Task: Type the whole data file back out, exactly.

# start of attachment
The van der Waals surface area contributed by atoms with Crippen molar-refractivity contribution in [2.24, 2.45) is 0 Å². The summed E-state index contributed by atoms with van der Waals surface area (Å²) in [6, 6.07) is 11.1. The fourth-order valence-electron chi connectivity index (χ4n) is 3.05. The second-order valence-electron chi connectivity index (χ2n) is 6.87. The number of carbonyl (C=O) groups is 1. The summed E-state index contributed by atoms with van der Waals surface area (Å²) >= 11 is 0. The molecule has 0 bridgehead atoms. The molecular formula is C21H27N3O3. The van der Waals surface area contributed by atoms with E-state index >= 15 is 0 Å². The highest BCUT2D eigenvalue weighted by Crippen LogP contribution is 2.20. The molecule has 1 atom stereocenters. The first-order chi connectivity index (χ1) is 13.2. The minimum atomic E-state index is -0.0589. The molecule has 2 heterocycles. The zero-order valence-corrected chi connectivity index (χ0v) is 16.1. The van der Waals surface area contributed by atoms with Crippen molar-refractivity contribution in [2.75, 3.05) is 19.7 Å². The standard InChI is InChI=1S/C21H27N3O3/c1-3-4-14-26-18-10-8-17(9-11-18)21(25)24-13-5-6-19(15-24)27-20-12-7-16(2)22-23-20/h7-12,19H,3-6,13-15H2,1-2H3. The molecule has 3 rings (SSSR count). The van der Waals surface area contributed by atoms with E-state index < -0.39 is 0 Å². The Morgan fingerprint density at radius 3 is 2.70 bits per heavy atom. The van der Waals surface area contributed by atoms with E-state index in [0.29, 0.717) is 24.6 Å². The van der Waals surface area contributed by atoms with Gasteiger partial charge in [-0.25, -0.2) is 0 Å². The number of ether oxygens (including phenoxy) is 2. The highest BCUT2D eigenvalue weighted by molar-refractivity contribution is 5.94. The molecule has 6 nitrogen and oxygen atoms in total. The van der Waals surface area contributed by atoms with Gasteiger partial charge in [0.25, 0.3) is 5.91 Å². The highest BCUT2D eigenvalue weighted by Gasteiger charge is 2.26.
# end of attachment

The van der Waals surface area contributed by atoms with Crippen molar-refractivity contribution in [2.24, 2.45) is 0 Å². The summed E-state index contributed by atoms with van der Waals surface area (Å²) in [6, 6.07) is 11.1. The fourth-order valence-electron chi connectivity index (χ4n) is 3.05. The second-order valence-electron chi connectivity index (χ2n) is 6.87. The number of carbonyl (C=O) groups is 1. The summed E-state index contributed by atoms with van der Waals surface area (Å²) >= 11 is 0. The molecule has 0 bridgehead atoms. The molecular formula is C21H27N3O3. The van der Waals surface area contributed by atoms with E-state index >= 15 is 0 Å². The highest BCUT2D eigenvalue weighted by Crippen LogP contribution is 2.20. The molecule has 1 atom stereocenters. The first-order chi connectivity index (χ1) is 13.2. The minimum atomic E-state index is -0.0589. The molecule has 2 heterocycles. The zero-order valence-corrected chi connectivity index (χ0v) is 16.1. The van der Waals surface area contributed by atoms with Crippen molar-refractivity contribution in [2.75, 3.05) is 19.7 Å². The standard InChI is InChI=1S/C21H27N3O3/c1-3-4-14-26-18-10-8-17(9-11-18)21(25)24-13-5-6-19(15-24)27-20-12-7-16(2)22-23-20/h7-12,19H,3-6,13-15H2,1-2H3. The molecule has 3 rings (SSSR count). The van der Waals surface area contributed by atoms with E-state index < -0.39 is 0 Å². The Morgan fingerprint density at radius 3 is 2.70 bits per heavy atom. The van der Waals surface area contributed by atoms with E-state index in [0.29, 0.717) is 24.6 Å². The van der Waals surface area contributed by atoms with Gasteiger partial charge in [-0.25, -0.2) is 0 Å². The number of ether oxygens (including phenoxy) is 2. The highest BCUT2D eigenvalue weighted by molar-refractivity contribution is 5.94. The molecule has 6 nitrogen and oxygen atoms in total. The van der Waals surface area contributed by atoms with Gasteiger partial charge in [0.25, 0.3) is 5.91 Å². The highest BCUT2D eigenvalue weighted by Gasteiger charge is 2.26.